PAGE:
In my fictitious Eeyore state, I was feeling insecure that you were reading my emails thinking me completely pessimistic and unable to see the bright side; Aria is doing so well. I recognize that I was projecting these thoughts but I was stuck doing so and couldn't figure out how to stop. I couldn't seem to shake the heaviness of it all and for some reason I had convinced myself that it needed to be lighter. Certainly we have reached a point in treatment where we can be lighter. Can't we? I have since come to realize and accept that, no, we are still in treatment and life for us is heavy. Even though Aria is great, life is still hard and it runs the spectrum of emotion.

Layered on top of this growing insecurity making me feel like I needed to shut down and turn away from others for reasons of self-preservation, were 2 distinct incidents that occurred roughly around the time I contemplated taking a break to gain some much needed perspective. The first was that I read a biography about Joseph Campbell, which was excellent. In it were many excerpts from his private journals of his youth. One of the things he wrote that shot out at me like an arrow was that he viewed his journal writing as the ultimate form of exhibitionism. He meant this at that time in his life as something not so nice. Suddenly, I found myself taking that very personally coupling it with my already over-emphasized bout of insecurity and doubt. I found myself thinking, "Julia, like you have ANYTHING to say! Just Shut Up! Quit your moaning! No one wants to hear it anyway!"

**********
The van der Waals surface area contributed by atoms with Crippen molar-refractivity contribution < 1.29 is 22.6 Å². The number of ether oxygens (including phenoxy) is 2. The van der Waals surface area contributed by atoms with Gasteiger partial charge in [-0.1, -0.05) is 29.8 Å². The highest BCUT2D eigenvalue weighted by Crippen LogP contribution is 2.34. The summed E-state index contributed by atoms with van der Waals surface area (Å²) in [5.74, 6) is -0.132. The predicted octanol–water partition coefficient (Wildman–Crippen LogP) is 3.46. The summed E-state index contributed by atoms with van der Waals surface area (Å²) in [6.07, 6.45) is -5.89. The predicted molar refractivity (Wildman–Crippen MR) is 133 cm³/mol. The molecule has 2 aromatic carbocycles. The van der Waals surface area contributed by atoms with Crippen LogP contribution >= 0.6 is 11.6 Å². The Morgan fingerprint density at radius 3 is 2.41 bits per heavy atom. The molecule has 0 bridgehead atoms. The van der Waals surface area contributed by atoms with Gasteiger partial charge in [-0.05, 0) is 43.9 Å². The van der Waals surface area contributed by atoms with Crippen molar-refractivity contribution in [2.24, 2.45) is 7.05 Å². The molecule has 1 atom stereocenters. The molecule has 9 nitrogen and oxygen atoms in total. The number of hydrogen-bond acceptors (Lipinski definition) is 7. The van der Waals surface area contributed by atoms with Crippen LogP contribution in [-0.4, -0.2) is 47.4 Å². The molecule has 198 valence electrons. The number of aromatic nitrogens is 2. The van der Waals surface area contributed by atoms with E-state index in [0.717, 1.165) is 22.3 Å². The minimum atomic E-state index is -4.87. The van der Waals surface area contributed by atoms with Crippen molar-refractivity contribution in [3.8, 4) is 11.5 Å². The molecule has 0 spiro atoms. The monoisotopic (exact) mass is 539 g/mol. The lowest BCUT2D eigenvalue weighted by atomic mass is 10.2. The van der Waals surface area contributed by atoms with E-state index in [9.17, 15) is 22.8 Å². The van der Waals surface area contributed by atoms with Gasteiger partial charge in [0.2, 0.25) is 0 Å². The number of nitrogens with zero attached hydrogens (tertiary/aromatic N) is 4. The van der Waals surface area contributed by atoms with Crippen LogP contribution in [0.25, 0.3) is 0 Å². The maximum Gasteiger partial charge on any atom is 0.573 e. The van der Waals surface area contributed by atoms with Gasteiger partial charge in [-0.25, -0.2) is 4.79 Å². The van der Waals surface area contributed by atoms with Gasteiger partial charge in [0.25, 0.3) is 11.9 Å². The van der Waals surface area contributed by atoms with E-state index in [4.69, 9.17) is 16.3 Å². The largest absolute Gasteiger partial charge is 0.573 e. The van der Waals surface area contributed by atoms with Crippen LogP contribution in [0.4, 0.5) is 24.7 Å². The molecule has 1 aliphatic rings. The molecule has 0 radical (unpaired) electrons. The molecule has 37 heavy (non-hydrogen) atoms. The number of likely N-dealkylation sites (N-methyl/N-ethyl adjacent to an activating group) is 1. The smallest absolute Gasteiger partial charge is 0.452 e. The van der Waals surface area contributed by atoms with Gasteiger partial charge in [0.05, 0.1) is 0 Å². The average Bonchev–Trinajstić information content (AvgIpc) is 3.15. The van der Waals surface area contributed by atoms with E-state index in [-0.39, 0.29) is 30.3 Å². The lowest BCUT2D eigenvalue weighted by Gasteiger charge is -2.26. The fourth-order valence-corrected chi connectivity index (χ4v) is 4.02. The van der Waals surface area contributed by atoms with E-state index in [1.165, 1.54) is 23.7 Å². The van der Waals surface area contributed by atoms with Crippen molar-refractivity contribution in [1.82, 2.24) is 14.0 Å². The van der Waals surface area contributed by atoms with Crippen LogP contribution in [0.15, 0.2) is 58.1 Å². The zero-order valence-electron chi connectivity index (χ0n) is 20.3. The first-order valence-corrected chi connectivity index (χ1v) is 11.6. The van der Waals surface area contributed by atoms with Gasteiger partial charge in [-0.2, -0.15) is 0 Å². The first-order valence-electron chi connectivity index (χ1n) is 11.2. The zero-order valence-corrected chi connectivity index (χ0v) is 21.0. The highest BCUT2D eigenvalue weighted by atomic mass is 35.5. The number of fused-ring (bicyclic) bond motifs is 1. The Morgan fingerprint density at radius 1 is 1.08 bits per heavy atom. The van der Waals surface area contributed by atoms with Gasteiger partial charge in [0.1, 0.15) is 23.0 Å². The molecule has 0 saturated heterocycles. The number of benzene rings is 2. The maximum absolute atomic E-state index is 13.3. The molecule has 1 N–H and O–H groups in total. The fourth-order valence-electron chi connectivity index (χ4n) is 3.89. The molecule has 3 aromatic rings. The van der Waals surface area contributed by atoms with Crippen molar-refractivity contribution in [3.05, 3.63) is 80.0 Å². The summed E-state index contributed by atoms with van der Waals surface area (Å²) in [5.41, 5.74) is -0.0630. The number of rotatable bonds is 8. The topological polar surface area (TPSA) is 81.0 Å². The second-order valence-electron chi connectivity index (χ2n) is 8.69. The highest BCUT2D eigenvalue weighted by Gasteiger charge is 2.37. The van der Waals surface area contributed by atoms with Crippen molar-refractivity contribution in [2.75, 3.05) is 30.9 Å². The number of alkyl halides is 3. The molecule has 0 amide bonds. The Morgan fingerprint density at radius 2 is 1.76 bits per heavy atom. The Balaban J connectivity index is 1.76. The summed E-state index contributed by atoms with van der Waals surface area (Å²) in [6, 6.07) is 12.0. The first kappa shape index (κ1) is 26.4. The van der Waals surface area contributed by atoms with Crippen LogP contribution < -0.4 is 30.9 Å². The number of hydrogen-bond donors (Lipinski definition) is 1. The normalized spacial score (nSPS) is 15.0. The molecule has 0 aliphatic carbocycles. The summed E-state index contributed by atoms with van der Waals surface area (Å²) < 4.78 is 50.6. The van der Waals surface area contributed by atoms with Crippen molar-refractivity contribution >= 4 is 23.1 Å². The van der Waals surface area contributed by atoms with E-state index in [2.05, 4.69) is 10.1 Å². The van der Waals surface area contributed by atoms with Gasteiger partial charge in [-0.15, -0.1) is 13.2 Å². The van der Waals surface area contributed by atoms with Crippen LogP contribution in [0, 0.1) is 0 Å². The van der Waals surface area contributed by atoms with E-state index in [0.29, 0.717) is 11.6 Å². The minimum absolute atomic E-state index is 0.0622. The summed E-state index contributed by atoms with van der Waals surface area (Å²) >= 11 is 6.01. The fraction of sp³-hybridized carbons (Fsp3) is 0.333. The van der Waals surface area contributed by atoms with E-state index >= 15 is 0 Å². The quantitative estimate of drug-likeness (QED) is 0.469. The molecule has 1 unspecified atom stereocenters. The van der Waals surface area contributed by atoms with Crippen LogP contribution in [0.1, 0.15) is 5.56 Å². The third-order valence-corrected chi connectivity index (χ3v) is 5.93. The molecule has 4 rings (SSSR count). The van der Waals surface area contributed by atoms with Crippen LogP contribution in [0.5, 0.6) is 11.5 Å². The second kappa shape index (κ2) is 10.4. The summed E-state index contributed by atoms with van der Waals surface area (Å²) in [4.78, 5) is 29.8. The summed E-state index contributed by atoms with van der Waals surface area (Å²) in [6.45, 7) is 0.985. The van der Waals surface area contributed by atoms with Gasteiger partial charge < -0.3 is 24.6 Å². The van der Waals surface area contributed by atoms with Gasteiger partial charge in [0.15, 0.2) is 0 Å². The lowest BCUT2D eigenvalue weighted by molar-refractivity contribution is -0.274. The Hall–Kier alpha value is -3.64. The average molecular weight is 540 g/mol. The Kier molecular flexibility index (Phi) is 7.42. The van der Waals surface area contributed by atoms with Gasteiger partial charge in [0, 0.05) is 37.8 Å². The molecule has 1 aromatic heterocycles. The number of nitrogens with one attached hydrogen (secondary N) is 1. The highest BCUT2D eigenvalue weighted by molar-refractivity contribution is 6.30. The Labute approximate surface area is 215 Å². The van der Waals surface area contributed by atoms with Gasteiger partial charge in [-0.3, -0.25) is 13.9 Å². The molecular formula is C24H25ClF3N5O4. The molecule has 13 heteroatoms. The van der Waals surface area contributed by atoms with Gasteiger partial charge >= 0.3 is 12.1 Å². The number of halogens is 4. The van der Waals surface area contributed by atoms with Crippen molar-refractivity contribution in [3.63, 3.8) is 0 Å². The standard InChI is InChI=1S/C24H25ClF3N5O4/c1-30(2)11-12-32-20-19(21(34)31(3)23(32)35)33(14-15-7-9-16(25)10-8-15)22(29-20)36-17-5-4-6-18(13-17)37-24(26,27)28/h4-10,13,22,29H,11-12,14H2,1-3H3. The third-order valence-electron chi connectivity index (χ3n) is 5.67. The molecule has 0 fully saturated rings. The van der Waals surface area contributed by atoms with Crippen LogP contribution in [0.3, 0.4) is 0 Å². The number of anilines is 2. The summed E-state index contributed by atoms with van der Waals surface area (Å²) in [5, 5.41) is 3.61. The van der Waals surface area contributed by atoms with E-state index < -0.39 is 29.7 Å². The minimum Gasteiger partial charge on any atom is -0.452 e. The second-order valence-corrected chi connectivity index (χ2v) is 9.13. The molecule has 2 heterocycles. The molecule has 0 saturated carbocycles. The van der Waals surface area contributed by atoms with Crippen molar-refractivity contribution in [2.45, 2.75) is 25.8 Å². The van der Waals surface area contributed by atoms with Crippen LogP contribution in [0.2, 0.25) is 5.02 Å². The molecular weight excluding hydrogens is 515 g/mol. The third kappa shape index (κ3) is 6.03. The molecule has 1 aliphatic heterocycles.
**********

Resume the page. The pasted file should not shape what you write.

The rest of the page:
Shortly after that a good friend came to visit. I shared with her some of my doubts and she said something to me that was the final straw. She may be reading this now and it is imperative that I say, her comment, although it shut me down temporarily, was a wonderful bit of truth that helped me open a door barred with nailed slats of my own fear. She said to me, "Yeah, your emails are like one-way therapy." At the time, I groaned in that truth imagining my emails being opened like some horrible monster spewing green gooey contents of God-only-knows-what! I kept thinking, "Oh my god, you poor things! Here I am exposing myself from all angles and all you want to do is close your eyes and gently hand me a robe! Furthermore," I continued, "no one wants to hear you rambling on and on about how this is making YOU feel. This is about ARIA, not you, so just stick to the facts and keep all that other stuff to yourself!" Right then and there I turned off my mind to writing.